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View Full Version : What happens to information in a black hole?



cjackson
2013-Dec-17, 06:31 AM
According to some physicists information isn't lost in black holes. How is that possible? If it isn't lost where does it go? Is it possible to know exactly what went in based on the information? How would it be possible to observe the information?

Noclevername
2013-Dec-17, 07:53 AM
What physicists have you seen that state this hypothesis?

JohnD
2013-Dec-17, 09:00 AM
Hawking and Kip Thorne bet John Preskill that infromation would be lost going into a BH.
Then Hawking proposed a solution that it was not, conceded and gave Preskill an encylopedia.
Because he compared his theory to burning an encylopedia - you keep all the smoke and ashes, so you do not lose the information in the book.
No, I don't buy it either! I fear the analogy oversimplifies it.
See: http://www.hawking.org.uk/into-a-black-hole.html

JOhn

Noclevername
2013-Dec-17, 09:33 AM
AFAIK once information passes the event horizon of a BH (assuming it survives spaghettification (http://en.wikipedia.org/wiki/Spaghettification) as information) it cannot come out. It would have to exceed the lightspeed-plus escape velocity.

Cougar
2013-Dec-19, 08:30 PM
AFAIK once information passes the event horizon of a BH (assuming it survives spaghettification (http://en.wikipedia.org/wiki/Spaghettification) as information) it cannot come out. It would have to exceed the lightspeed-plus escape velocity.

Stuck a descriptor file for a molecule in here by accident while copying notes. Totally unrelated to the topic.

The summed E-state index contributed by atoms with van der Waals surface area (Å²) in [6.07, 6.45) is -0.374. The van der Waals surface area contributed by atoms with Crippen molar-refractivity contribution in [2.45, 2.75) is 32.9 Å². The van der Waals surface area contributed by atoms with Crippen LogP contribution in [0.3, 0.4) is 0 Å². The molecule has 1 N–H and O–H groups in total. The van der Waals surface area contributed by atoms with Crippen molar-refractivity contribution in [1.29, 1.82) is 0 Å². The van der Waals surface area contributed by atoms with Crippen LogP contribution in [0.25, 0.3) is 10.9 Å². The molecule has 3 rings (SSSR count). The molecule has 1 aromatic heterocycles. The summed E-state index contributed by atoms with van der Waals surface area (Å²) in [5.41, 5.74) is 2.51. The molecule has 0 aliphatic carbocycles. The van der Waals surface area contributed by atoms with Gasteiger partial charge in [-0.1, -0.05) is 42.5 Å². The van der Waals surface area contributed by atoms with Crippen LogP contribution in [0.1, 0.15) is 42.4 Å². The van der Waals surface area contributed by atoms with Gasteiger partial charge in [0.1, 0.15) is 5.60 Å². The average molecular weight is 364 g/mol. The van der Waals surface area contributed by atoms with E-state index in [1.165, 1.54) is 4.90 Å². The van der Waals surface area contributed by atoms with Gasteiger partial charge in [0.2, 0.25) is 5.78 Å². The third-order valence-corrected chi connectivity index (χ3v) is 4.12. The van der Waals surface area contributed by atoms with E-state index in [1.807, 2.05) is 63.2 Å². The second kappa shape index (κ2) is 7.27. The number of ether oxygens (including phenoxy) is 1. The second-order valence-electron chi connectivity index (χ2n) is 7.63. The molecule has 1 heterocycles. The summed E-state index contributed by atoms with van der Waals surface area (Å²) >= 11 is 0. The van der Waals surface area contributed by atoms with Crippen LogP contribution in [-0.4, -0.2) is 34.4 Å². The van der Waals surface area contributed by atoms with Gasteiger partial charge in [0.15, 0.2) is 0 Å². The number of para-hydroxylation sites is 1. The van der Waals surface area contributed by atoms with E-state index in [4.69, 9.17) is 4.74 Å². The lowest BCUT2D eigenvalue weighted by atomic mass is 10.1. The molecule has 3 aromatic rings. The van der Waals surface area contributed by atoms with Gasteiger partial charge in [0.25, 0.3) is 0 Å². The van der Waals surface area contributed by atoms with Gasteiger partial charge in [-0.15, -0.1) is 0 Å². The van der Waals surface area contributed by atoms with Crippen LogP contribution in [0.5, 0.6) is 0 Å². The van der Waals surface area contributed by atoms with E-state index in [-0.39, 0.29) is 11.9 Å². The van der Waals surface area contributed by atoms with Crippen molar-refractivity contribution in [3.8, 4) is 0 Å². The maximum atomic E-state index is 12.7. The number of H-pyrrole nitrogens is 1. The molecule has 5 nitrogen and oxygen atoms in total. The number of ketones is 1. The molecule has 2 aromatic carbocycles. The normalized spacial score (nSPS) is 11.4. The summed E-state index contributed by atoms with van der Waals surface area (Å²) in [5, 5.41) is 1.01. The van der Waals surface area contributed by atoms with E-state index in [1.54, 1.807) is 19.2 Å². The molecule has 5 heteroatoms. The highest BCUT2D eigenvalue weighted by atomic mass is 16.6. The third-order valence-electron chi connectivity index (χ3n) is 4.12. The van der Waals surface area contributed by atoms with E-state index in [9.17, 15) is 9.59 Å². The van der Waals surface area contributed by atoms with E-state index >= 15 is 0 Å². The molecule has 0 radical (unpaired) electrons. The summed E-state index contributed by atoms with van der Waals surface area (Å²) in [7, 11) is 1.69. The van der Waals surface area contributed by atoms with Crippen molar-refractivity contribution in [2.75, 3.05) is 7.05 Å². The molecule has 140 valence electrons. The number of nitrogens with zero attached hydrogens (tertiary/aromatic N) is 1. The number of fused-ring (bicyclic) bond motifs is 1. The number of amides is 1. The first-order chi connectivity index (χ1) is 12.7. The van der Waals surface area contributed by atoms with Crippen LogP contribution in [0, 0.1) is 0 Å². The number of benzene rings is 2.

Baez explains this problem well. (http://math.ucr.edu/home/baez/physics/Relativity/BlackHoles/info_loss.html)


In order to understand why the information loss problem is a problem, we need first to understand what it is. Take a quantum system in a pure state and throw it into a black hole. Wait for some amount of time until the hole has evaporated enough to return to its mass previous to throwing anything in. What we start with is a pure state and a black hole of mass M. What we end up with is a thermal state [the Hawking radiation] and a black hole of mass M. We have found a process (apparently) that converts a pure state into a thermal state. But, and here's the kicker, a thermal state is a MIXED state (described quantum mechanically by a density matrix rather than a wave function). In transforming between a mixed state and a pure state, one must throw away information. For instance, in our example we took a state described by a set of eigenvalues and coefficients, a large set of numbers, and transformed it into a state described by temperature, one number. All the other structure of the state was lost in the transformation.